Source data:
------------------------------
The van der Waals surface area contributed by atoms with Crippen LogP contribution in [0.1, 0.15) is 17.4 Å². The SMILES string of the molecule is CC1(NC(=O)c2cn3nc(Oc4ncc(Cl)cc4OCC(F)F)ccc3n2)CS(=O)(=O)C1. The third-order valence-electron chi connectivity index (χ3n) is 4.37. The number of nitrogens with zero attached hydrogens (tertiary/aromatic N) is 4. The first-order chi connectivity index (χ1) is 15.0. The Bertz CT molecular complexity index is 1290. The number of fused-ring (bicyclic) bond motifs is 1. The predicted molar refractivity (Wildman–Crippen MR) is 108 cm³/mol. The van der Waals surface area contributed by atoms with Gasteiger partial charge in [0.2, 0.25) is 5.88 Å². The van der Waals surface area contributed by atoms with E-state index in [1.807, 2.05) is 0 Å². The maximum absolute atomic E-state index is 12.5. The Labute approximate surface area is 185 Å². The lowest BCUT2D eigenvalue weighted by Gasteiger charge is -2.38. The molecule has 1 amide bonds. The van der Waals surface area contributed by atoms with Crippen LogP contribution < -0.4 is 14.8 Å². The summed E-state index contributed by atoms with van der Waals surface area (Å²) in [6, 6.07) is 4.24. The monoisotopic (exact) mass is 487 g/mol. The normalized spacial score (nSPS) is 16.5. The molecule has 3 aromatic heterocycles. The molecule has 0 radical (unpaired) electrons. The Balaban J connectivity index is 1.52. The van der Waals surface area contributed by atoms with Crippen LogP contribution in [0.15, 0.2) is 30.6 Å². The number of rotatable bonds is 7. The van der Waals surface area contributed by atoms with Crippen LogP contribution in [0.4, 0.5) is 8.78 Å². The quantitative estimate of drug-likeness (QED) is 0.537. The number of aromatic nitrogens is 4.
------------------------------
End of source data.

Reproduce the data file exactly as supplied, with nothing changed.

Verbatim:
The van der Waals surface area contributed by atoms with Crippen LogP contribution in [0.1, 0.15) is 17.4 Å². The SMILES string of the molecule is CC1(NC(=O)c2cn3nc(Oc4ncc(Cl)cc4OCC(F)F)ccc3n2)CS(=O)(=O)C1. The third-order valence-electron chi connectivity index (χ3n) is 4.37. The number of nitrogens with zero attached hydrogens (tertiary/aromatic N) is 4. The first-order chi connectivity index (χ1) is 15.0. The Bertz CT molecular complexity index is 1290. The number of fused-ring (bicyclic) bond motifs is 1. The predicted molar refractivity (Wildman–Crippen MR) is 108 cm³/mol. The van der Waals surface area contributed by atoms with Gasteiger partial charge in [0.2, 0.25) is 5.88 Å². The van der Waals surface area contributed by atoms with E-state index in [1.807, 2.05) is 0 Å². The maximum absolute atomic E-state index is 12.5. The Labute approximate surface area is 185 Å². The lowest BCUT2D eigenvalue weighted by Gasteiger charge is -2.38. The molecule has 1 amide bonds. The van der Waals surface area contributed by atoms with Crippen LogP contribution < -0.4 is 14.8 Å². The summed E-state index contributed by atoms with van der Waals surface area (Å²) in [6, 6.07) is 4.24. The monoisotopic (exact) mass is 487 g/mol. The normalized spacial score (nSPS) is 16.5. The molecule has 3 aromatic heterocycles. The molecule has 0 radical (unpaired) electrons. The Balaban J connectivity index is 1.52. The van der Waals surface area contributed by atoms with Crippen LogP contribution in [0.15, 0.2) is 30.6 Å². The number of rotatable bonds is 7. The van der Waals surface area contributed by atoms with Crippen LogP contribution in [0.4, 0.5) is 8.78 Å². The quantitative estimate of drug-likeness (QED) is 0.537. The number of aromatic nitrogens is 4.